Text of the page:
NCPI Workmark
Articles in regional publications that pertain to a wide range of North Carolina-related topics.

Search Results


12 results for Flooding
Currently viewing results 1 - 12
PAGE OF 1
Record #:
16920
Author(s):
Abstract:
Torrential rainfall from hurricanes Dennis and Floyd produced the great flood of 1999 for North Carolina. Many accounts touted the event as \"the flood of the century\" and reported the probability of experiencing such an event as one in 400 or 500 years. Although the magnitude of the flood is unquestionable, to assign such a definition to the flood provides an opportunity to reexamine flood frequency analysis and the accuracy of recurrence interval estimates.
Source:
North Carolina Geographer (NoCar F 254.8 N67), Vol. 8 Issue , 2000, p29-40, map, bibl, f
Subject(s):
Record #:
16998
Author(s):
Abstract:
Digital elevation models have been developed as a tool for flood extent mapping of floodplains. These maps provide information on the extent of areas potentially devastated by floods, and can be used as a tool to assess social and economic impacts of such natural hazards.
Source:
North Carolina Geographer (NoCar F 254.8 N67), Vol. 15 Issue , 2007, p1-19, bibl, f
Record #:
25922
Author(s):
Abstract:
Despite the appropriation of funds, TVA announced it will discontinue plans to plans to build a system of 14 dams and reservoirs along the Upper French Broad River basin in Western North Carolina. Although TVA believed the plans’ aims to provide local economic benefits would be successful in the long term, the communities of the affected counties were no longer supportive at all levels.
Source:
Friend O’ Wildlife (NoCar Oversize SK 431 F74x), Vol. 16 Issue 1, 1973, p9
Record #:
26318
Author(s):
Abstract:
Massive flooding in western North Carolina damaged trout streams in 16 counties; however, continuing efforts at flood control may also pose a threat to the trout populations by destroying the habitat.
Source:
Friend O’ Wildlife (NoCar Oversize SK 431 F74x), Vol. 22 Issue 2, Spring 1978, p11, 30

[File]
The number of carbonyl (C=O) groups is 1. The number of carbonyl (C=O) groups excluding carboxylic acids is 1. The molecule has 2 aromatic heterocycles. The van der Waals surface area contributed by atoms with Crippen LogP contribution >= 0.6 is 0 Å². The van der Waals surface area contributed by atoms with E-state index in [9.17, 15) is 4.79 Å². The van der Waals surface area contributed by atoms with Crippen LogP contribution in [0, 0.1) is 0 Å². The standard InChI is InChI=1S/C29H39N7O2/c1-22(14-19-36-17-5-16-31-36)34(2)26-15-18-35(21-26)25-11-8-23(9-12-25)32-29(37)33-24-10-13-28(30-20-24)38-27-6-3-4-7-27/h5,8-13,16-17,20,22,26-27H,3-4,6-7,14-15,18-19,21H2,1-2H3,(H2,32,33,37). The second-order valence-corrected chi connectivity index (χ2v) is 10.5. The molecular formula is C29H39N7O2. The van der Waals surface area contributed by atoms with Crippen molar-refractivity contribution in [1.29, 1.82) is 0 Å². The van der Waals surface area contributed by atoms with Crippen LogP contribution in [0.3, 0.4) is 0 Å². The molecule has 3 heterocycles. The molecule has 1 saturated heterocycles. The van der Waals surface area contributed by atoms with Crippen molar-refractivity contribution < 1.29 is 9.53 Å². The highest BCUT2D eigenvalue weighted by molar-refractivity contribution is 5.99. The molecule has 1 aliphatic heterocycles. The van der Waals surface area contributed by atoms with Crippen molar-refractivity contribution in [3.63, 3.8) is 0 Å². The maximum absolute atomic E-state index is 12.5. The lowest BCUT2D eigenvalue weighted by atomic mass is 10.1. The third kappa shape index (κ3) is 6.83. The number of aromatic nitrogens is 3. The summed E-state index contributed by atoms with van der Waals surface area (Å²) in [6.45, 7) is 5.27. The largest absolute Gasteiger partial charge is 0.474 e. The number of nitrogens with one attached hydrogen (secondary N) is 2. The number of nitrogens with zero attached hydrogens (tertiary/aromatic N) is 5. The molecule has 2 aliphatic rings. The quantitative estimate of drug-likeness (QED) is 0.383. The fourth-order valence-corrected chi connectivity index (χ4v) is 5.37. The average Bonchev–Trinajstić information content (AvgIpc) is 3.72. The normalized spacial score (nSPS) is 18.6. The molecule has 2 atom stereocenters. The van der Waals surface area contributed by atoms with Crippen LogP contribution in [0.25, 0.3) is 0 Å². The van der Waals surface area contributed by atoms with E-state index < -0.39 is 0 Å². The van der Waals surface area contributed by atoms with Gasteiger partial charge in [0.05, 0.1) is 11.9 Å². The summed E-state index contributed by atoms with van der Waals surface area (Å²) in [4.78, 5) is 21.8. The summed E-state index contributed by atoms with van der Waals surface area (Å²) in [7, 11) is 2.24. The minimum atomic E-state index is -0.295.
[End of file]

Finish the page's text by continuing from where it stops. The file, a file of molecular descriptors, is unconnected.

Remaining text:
Subject(s):
Record #:
27628
Abstract:
Hurricane Matthew’s outer bands hit Eastern North Carolina on October 8th, but the damage from that storm will take months and even years to recover from. The Cape Fear, Lumber, Neuse, and Tar Rivers saw record-breaking flood levels and coastal communities experienced immense storm surges. Many people were displaced, but fortunately FEMA funds will assist with the efforts to find homes for those affected.
Source:
Coastwatch (NoCar QH 91 A1 N62x), Vol. Issue 5, Holiday 2016, p18-23, il, por Periodical Website
Full Text:
Record #:
29672
Author(s):
Abstract:
One year after Hurricane Matthew flooded the small town of Lumberton, North Carolina, some people are still without homes. Many people were unaware of the rising floodwater that followed the hurricane, until it was too late. Lumberton residents describe their experiences and how they have been coping with the flood impacts.
Source:
Record #:
30930
Author(s):
Abstract:
Author Jay Barnes revisits hurricane Fran twenty years later. This article is composed of excerpts from Barne's 2013 book, NORTH CAROLINA'S HURICANE HISTORY. Hurricane Fran made landfall on September 5, 1996 at Bald Head Island as a category 3 hurricane.
Source:
Coastwatch (NoCar QH 91 A1 N62x), Vol. Issue 3, Summer 2016, p6-13, il Periodical Website
Record #:
31291
Author(s):
Abstract:
Hurricane Dennis lashed the North Carolina coast during the week before Labor Day, cutting communication and transportation to and from Hatteras Island, causing power outages, and forcing many late-summer tourists to leave. High winds and flooding damaged power lines, and many coastal counties lost power for as long as two days.
Source:
Carolina Country (NoCar HD 9688 N8 C38x), Vol. 31 Issue 10, Oct 1999, p9, il
Record #:
34167
Author(s):
Abstract:
In a draft report prepared for the North Carolina Division of Water Resources, a Duke University Fellow says that unless local regulations are strengthened, residential areas with serious flooding problems will continue to be developed in floodplains of dam-controlled rivers in Piedmont North Carolina. This article discusses the study, regulations for development in floodplain areas, and flood insurance.
Record #:
36568
Author(s):
Abstract:
Familiar is how flooding from hurricanes affects Eastern North Carolina; Western North Carolina received relatively little attention. Illustrating the impact the flood of 1916, generated by two hurricanes that crossed this region, is the photo depicting Asheville’s experience. Also noted is the great amount of rainfall, among the heaviest recorded in United States history.
Record #:
40562
Author(s):
Abstract:
A hurricane’s impact can last long after it has gone back out into the sea and water levels in rivers have returned to normal. Proof perhaps more compelling than words is this collection of photographs. They reveal the havoc Hurricane Florence wreaked on inland communities such as Trenton and counties such as Harnett, as well as islands such as Bald.
Source:
Record #:
40563
Author(s):
Abstract:
A Category 1 hurricane by the time it made landfall, Florence wreaked water-related havoc as it crawled through Coastal and Eastern North Carolina. At speeds as slow as 2mph, Florence created 1,000-year rain events in towns such as Mount Olive, dumped nearly three feet of rain in Elizabethtown, and generated a surge exceeding seven feet in Jacksonville.
Source: